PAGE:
May 2017


The 2017 Student of the Year winners for Livingston Parish include High School Student of the Year Eric Forbes from Holden; Middle School Student of the Year Hailey Enamorado from Denham Springs Junior High; and Elementary Student of the Year Daniel Lusker-Whitten from Eastside Elementary. These students will advance to compete in the state’s regional competition.

The 2017 Student of the Year winners for Livingston Parish include High School Student of the Year Eric Forbes from Holden; Middle School Student of the Year Hailey Enamorado from Denham Springs Junior High; and Elementary Student of the Year Daniel Lusker-Whitten from Eastside Elementary.

The Livingston Parish School Board and Superintendent Rick Wentzel on May 4 recognized parish students in grades 5, 8 and 12, who were awarded Student of the Year honors at their respective schools, as well as the parish’s top three students who will advance to compete at the state’s regional Student of the Year competition.

The parish’s top three 2017 Student of the Year winners include Daniel “Carson” Lusker-Whitten, a 5th grader at Eastside Elementary; Hailey Enamorado, an 8th grader at Denham Springs Junior High; and Eric Forbes, a senior at Holden High School.

Forbes will be entering Louisiana State University this fall with 60 credit hours and a 31 on his ACT. He is graduating with a 4.0 GPA and is a noted Bible scholar who has learned more than 2,000 verses of scripture.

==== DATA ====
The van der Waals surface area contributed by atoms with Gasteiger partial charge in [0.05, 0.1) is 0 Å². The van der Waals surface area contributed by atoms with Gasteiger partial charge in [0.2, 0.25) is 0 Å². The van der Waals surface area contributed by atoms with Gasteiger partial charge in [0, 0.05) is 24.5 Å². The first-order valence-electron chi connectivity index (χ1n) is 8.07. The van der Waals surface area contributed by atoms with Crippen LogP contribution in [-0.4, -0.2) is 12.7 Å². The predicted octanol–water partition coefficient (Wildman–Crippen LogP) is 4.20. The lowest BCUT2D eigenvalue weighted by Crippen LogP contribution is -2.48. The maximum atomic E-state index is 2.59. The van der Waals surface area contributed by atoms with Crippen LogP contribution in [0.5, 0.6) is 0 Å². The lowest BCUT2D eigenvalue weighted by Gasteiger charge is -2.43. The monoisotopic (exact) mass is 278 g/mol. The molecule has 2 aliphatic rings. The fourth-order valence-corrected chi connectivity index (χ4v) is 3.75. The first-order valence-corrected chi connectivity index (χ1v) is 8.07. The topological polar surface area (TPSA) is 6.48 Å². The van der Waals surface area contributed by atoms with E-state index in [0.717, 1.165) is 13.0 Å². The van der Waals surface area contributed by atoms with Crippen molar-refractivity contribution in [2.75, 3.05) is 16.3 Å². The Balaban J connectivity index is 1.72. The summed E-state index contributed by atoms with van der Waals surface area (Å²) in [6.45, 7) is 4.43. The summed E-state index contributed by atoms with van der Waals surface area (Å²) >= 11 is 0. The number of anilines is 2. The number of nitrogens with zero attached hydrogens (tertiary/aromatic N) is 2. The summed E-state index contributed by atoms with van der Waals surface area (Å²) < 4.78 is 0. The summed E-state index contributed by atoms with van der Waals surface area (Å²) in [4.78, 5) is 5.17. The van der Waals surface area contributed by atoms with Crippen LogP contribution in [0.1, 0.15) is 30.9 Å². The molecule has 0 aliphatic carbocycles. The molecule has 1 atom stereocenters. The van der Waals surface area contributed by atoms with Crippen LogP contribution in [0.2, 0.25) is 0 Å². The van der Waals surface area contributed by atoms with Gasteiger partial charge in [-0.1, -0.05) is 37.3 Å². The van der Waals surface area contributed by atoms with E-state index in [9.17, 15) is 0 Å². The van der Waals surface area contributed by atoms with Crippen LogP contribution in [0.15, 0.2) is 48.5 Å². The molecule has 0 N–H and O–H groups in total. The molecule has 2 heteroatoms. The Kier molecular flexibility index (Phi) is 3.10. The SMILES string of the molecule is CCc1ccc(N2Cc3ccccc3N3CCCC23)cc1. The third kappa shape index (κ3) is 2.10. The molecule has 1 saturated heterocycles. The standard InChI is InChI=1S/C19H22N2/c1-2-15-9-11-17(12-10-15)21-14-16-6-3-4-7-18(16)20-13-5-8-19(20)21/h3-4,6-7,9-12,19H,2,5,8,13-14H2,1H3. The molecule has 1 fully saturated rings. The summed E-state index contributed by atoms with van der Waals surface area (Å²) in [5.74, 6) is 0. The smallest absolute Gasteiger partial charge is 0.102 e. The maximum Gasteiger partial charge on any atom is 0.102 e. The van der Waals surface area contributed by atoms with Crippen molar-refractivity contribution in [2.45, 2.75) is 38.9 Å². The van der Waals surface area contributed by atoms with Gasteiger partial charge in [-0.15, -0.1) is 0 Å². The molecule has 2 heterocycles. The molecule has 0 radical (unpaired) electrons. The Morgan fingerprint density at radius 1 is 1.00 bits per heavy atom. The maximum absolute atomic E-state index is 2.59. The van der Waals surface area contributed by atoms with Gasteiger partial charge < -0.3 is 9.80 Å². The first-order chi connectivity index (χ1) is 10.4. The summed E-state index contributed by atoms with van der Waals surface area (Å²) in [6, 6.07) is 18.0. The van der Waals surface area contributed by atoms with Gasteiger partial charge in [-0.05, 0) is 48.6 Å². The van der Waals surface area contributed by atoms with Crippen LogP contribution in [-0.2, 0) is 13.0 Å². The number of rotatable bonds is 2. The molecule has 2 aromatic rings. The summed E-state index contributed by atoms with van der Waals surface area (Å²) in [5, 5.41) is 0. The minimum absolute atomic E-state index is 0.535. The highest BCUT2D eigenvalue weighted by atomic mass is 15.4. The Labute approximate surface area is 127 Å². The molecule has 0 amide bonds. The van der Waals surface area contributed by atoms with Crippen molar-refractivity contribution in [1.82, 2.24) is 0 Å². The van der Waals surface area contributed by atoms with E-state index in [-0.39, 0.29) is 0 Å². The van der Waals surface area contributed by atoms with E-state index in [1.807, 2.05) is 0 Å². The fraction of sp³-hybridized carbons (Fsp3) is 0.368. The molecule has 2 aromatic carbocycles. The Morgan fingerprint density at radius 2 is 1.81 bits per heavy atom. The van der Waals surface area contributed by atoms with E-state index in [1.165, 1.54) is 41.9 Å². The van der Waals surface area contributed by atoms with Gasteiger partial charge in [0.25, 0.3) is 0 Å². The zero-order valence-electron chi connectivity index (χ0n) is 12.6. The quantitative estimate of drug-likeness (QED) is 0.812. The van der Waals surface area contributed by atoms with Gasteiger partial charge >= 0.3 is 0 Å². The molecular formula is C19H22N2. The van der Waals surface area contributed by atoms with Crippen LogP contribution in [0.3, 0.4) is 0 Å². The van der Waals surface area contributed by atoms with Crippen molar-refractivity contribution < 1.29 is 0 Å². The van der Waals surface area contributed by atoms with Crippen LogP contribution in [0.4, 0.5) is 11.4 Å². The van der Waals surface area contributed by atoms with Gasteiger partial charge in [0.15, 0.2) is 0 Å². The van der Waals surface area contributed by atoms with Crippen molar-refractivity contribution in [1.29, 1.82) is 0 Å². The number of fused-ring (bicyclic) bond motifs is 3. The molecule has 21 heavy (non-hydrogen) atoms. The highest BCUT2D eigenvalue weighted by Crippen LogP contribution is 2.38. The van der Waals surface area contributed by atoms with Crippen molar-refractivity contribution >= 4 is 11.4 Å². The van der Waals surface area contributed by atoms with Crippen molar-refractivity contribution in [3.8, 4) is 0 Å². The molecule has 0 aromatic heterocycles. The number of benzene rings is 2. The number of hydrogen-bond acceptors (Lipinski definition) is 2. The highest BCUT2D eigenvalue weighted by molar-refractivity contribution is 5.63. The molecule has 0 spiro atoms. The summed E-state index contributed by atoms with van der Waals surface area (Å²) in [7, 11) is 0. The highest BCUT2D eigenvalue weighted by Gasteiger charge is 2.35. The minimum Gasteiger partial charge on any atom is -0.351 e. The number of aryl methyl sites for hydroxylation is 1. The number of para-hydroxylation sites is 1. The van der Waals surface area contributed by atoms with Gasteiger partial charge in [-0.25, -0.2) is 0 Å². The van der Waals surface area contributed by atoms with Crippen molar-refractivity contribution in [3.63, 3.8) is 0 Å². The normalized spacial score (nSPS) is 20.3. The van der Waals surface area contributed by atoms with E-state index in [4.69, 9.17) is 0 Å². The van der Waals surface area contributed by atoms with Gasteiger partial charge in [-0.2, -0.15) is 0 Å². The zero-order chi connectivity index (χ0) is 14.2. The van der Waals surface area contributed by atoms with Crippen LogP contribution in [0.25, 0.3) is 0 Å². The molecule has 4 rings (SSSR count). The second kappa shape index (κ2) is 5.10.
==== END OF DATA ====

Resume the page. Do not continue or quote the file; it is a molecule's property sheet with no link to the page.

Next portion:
Enamorado has a 4.0 GPA and president of her school’s honor society. She recently created Hailey’s Heroes fundraiser for veterans and spoke at the Baton Rouge Fallen Officers Memorial.

Lusker-Whitten has a 4.0 GPA and is active in Cub Scouts. He recently helped to raise more than $60,000 for children with heart disease.

Click here for information on all the Student of the Year winners across the parish, including group photos of the Elementary, Middle and High School Students of the Year.




Springfield High School Freshman Mason Sibley prepares to flip his edible griddle artwork for a young customer at a recent book fair in St. Francisville. Sibley uses pancake art to promote the book “Green Dinosaur Pancakes,” which he illustrated with author Kat Pigott. Looking on to the right is Sibley’s mother Misti Sibley.

Springfield High School Freshman Mason Sibley’s ability as an illustrator is quickly gaining attention of professionals and pancake lovers! That’s because the young illustrator is now featuring his work on a sizzling griddle.